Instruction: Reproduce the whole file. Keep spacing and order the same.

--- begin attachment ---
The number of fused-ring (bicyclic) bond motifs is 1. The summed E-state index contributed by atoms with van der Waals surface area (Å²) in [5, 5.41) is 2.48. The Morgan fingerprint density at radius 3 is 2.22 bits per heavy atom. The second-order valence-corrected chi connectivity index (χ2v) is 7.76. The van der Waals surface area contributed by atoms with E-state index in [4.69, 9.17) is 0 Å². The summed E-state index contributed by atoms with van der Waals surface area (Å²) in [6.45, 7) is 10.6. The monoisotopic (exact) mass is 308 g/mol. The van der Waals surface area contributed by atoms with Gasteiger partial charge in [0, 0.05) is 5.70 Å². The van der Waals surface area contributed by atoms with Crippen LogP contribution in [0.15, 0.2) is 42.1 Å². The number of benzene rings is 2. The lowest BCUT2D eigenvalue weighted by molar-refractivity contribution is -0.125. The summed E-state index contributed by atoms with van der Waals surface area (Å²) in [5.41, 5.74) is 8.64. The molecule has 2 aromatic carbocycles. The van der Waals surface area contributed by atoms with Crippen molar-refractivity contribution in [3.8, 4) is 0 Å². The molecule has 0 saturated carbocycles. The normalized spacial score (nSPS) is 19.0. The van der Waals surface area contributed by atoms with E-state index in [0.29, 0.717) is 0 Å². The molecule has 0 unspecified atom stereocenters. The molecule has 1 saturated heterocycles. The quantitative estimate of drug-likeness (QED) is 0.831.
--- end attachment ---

The number of fused-ring (bicyclic) bond motifs is 1. The summed E-state index contributed by atoms with van der Waals surface area (Å²) in [5, 5.41) is 2.48. The Morgan fingerprint density at radius 3 is 2.22 bits per heavy atom. The second-order valence-corrected chi connectivity index (χ2v) is 7.76. The van der Waals surface area contributed by atoms with E-state index in [4.69, 9.17) is 0 Å². The summed E-state index contributed by atoms with van der Waals surface area (Å²) in [6.45, 7) is 10.6. The monoisotopic (exact) mass is 308 g/mol. The van der Waals surface area contributed by atoms with Gasteiger partial charge in [0, 0.05) is 5.70 Å². The van der Waals surface area contributed by atoms with Crippen LogP contribution in [0.15, 0.2) is 42.1 Å². The number of benzene rings is 2. The lowest BCUT2D eigenvalue weighted by molar-refractivity contribution is -0.125. The summed E-state index contributed by atoms with van der Waals surface area (Å²) in [5.41, 5.74) is 8.64. The molecule has 2 aromatic carbocycles. The van der Waals surface area contributed by atoms with Crippen molar-refractivity contribution in [3.8, 4) is 0 Å². The molecule has 0 saturated carbocycles. The normalized spacial score (nSPS) is 19.0. The van der Waals surface area contributed by atoms with E-state index in [0.29, 0.717) is 0 Å². The molecule has 0 unspecified atom stereocenters. The molecule has 1 saturated heterocycles. The quantitative estimate of drug-likeness (QED) is 0.831.